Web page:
Beer can be a polarizing phenomenon. With a profusion of new suds flooding the market every single day, breweries often look for ways to set themselves apart from the flock. 

Some breweries shamelessly rely on a certain amount of shock value—either the label artwork or beer name—to get their products noticed (I’m looking at you, Sweetwater Brewing Co…)

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This label is a reference to male orgasm, presumably after a massage.

And Sweetwater is not alone. There are tons of beers out there marketed with an obviously sexist imageor in an obviously ‘bro’ way, serving to isolate female beer-drinkers.

A new Brazilian beer, dubbed Cerveja Feminista, markets itself as a feminist-friendly beer. The label doesn’t show a woman dropping her underwear, or a tissue box; instead, the beer is labeled with a symbol for gender equality and a definition of feminism. 

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First We Feast asked one of the beer’s creators, Maria Guimarães of creative activism group 65 | 10, what she hopes to accomplish by putting out a beer that bills itself as feminist. She says,

[pullquote]The Brazilian advertising industry is very sexist, and beer ads are the worst of it. So we decided to create a Beer labeled as “feminist” so it would start conversations about feminism everywhere. Pubs, parties, family reunions. We really need to start talking about it, since in Brazil, a woman dies every 90 minutes [as a victim of male violence] just because she’s a woman.[/pullquote]

Guimarães says the first thing breweries get wrong when marketing to women is they “just assume women don’t drink beer.” She continues, “They just talk with us when they want to see some kind of light beer, because they think we can’t handle a strong beer. They should recognize women as consumers and not only use our almost-naked bodies to serve men on beer ads.”

And don’t go thinking Guimarães is just talking about Big Beer. “Sexism in beer isn’t relegated to macro beer,” says Regan Stephens, communications director at BeerMenus.com. “As craft beer continues to grow, it’s increasingly important for female beer drinkers to be represented,” she points out.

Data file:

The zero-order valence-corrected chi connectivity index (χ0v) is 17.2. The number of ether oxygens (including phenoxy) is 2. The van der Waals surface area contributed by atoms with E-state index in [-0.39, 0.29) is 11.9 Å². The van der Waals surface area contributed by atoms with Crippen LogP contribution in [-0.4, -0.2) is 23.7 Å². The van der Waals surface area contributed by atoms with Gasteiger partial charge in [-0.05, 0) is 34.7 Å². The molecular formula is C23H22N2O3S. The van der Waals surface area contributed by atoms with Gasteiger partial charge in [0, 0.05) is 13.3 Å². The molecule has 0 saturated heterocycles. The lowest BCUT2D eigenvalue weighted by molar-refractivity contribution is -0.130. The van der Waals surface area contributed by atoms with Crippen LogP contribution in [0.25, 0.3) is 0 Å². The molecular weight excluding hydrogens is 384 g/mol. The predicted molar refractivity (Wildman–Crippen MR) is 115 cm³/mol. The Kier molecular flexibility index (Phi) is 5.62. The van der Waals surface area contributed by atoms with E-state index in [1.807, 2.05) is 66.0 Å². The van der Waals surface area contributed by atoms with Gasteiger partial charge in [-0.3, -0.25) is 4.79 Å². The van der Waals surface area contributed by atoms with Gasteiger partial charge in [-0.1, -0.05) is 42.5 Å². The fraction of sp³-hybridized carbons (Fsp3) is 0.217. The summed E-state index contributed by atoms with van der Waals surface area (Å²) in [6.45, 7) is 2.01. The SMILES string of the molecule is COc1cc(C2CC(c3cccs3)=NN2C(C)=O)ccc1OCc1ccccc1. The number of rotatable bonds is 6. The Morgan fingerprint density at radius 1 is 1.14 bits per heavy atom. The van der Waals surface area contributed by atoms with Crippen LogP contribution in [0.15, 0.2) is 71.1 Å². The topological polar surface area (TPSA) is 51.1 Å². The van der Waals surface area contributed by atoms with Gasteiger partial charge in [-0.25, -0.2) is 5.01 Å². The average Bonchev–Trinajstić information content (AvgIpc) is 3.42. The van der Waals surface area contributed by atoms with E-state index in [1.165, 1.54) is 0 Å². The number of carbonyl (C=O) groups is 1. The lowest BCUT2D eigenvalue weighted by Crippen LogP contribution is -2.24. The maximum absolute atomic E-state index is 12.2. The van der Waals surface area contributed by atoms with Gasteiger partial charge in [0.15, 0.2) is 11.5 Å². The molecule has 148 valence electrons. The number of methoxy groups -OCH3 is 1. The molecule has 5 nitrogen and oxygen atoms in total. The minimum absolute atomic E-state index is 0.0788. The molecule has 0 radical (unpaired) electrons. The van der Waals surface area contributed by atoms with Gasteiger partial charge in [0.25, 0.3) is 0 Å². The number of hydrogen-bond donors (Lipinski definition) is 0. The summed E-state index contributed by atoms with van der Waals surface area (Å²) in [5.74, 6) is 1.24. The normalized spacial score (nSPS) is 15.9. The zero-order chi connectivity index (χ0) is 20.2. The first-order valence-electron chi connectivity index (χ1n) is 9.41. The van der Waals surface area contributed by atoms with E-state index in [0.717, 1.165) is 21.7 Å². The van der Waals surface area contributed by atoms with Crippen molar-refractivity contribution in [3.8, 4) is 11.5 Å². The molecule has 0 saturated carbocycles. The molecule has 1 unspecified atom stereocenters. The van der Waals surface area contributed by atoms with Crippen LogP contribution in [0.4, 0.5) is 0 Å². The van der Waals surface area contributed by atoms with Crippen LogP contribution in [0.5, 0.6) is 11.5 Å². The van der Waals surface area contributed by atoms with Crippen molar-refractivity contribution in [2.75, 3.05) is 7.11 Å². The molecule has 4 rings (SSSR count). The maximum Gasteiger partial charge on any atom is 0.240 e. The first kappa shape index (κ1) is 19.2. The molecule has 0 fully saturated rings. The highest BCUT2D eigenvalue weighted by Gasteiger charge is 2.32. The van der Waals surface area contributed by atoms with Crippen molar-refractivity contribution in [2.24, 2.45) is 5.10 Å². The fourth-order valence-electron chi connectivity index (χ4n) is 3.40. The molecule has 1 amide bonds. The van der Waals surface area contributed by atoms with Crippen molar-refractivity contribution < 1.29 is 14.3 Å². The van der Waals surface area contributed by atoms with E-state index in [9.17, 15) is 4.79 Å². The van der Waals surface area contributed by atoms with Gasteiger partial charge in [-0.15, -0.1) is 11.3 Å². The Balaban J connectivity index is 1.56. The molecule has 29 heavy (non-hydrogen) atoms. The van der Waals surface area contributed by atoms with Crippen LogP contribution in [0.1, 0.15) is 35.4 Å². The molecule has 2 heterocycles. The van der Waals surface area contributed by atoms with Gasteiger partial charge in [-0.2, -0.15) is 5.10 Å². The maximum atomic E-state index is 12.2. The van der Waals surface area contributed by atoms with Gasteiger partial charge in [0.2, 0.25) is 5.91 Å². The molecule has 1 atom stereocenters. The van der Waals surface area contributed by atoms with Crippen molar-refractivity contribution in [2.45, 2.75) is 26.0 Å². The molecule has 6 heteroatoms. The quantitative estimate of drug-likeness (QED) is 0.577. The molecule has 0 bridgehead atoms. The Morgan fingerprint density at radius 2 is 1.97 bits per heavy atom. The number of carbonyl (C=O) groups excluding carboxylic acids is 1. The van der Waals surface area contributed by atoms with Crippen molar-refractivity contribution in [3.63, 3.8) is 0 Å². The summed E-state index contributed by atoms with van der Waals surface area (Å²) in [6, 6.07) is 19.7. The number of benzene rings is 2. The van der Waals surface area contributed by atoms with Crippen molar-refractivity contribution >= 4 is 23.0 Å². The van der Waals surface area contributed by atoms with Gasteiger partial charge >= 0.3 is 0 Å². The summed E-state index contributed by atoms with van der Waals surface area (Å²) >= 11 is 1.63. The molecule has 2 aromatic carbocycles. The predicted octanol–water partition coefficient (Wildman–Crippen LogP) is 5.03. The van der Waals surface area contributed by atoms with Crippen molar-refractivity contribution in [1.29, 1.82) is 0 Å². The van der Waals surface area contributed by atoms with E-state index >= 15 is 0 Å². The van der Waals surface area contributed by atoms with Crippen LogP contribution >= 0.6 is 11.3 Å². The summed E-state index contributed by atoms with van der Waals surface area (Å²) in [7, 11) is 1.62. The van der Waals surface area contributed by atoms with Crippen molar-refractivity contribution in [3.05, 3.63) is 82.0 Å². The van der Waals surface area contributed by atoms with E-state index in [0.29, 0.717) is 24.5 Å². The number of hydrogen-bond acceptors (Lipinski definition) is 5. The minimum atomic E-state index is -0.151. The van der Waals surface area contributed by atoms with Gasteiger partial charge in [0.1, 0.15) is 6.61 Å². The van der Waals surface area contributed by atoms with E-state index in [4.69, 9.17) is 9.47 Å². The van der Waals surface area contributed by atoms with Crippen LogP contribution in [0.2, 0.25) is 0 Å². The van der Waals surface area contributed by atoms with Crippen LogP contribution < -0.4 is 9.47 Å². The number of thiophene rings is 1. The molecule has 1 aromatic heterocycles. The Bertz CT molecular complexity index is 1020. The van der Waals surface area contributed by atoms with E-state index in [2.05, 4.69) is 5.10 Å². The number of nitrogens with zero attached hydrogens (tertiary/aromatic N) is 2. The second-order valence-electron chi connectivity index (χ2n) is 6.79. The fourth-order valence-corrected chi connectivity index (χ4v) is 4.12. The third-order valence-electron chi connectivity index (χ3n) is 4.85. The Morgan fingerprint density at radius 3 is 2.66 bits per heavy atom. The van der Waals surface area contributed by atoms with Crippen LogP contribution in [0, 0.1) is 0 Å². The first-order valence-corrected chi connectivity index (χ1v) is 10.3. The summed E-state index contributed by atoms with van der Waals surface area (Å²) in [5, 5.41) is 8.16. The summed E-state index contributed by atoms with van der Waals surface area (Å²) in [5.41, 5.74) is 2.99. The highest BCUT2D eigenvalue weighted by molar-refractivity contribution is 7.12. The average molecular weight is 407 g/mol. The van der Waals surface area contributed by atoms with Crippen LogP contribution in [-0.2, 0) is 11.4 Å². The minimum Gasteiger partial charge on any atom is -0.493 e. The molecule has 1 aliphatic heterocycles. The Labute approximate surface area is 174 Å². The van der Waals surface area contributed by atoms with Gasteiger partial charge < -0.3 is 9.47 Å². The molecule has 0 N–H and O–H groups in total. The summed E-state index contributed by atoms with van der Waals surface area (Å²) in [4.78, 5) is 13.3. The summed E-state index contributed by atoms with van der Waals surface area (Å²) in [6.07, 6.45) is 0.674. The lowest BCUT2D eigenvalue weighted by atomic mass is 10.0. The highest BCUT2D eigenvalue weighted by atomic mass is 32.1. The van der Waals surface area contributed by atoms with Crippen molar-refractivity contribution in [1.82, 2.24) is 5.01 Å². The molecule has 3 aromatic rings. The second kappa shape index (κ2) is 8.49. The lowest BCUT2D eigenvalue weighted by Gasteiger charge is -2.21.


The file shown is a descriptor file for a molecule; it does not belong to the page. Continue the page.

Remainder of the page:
What does Stephens think about Cerveja Feminista? “The label design is sharp and clean; it’s definitely the antithesis of the traditional beer label.” But does she think the new feminist beer is an effective way to get people talking about narrow-minded marketing towards women? She tells First We Feast,

I think if the goal is to highlight sexism in the beer industry, and/or to be the catalyst for a discussion on feminism and inequality in general, serving this beer at a dinner party certainly couldn’t hurt. Unless, of course, the beer doesn’t taste good, in which case I would worry that it could discredit the mission.

Unfortunately, we can’t tell you if the beer is any good. Cerveja Feminista has sold out (via the company’s website) since the beer launched on February 18—but the company will start taking requests again soon. Who actually brews the feminist beer? Guimarães and co. are contracting the brewing out to a company based in São Paulo. 

Do the Cerveja Feminista creators believe their own product can inspire change? Guimarães’ colleague, Thai Fabris, tells FastCo“Media shapes how society sees itself. If we can stop advertising that stereotypes women, we are changing an important part of our culture. It does not solve all the problem of machismo, of course—it has very deep roots in our culture. But it is one less part of this culture enabling this behavior, and that is a really important step.”

We’d bring a bottle of the beer to our next dinner party, no doubt—but we’d only buy a second bottle if it proved to be delicious.

[via FastCo]